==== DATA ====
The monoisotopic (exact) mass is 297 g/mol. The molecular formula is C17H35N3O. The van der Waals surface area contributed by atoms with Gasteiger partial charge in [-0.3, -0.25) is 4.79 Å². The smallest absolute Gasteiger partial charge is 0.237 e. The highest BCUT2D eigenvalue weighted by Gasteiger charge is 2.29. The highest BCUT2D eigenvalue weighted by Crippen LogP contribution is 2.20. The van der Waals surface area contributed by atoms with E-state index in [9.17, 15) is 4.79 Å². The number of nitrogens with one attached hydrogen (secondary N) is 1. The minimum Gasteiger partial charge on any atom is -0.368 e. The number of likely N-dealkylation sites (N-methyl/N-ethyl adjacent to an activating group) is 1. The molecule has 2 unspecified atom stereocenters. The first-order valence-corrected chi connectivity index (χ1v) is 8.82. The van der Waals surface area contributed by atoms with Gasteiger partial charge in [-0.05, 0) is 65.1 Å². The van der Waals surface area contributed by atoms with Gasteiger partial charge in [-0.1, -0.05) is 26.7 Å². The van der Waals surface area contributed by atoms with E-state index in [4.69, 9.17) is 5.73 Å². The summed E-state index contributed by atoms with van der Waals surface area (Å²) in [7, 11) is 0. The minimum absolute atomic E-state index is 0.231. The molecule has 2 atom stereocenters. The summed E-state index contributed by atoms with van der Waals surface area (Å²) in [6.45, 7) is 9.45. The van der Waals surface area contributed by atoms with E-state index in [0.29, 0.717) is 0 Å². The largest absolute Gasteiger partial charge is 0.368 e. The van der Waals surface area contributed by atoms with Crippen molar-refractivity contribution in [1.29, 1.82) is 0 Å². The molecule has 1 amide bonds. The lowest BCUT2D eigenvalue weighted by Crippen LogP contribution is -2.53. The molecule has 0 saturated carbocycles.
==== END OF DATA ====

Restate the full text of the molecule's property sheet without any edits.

The monoisotopic (exact) mass is 297 g/mol. The molecular formula is C17H35N3O. The van der Waals surface area contributed by atoms with Gasteiger partial charge in [-0.3, -0.25) is 4.79 Å². The smallest absolute Gasteiger partial charge is 0.237 e. The highest BCUT2D eigenvalue weighted by Gasteiger charge is 2.29. The highest BCUT2D eigenvalue weighted by Crippen LogP contribution is 2.20. The van der Waals surface area contributed by atoms with E-state index in [9.17, 15) is 4.79 Å². The number of nitrogens with one attached hydrogen (secondary N) is 1. The minimum Gasteiger partial charge on any atom is -0.368 e. The number of likely N-dealkylation sites (N-methyl/N-ethyl adjacent to an activating group) is 1. The molecule has 2 unspecified atom stereocenters. The first-order valence-corrected chi connectivity index (χ1v) is 8.82. The van der Waals surface area contributed by atoms with Gasteiger partial charge in [-0.05, 0) is 65.1 Å². The van der Waals surface area contributed by atoms with Gasteiger partial charge in [-0.1, -0.05) is 26.7 Å². The van der Waals surface area contributed by atoms with E-state index in [4.69, 9.17) is 5.73 Å². The summed E-state index contributed by atoms with van der Waals surface area (Å²) in [7, 11) is 0. The minimum absolute atomic E-state index is 0.231. The molecule has 2 atom stereocenters. The summed E-state index contributed by atoms with van der Waals surface area (Å²) in [6.45, 7) is 9.45. The van der Waals surface area contributed by atoms with E-state index in [0.29, 0.717) is 0 Å². The largest absolute Gasteiger partial charge is 0.368 e. The van der Waals surface area contributed by atoms with Crippen molar-refractivity contribution in [1.29, 1.82) is 0 Å². The molecule has 1 amide bonds. The lowest BCUT2D eigenvalue weighted by Crippen LogP contribution is -2.53. The molecule has 0 saturated carbocycles.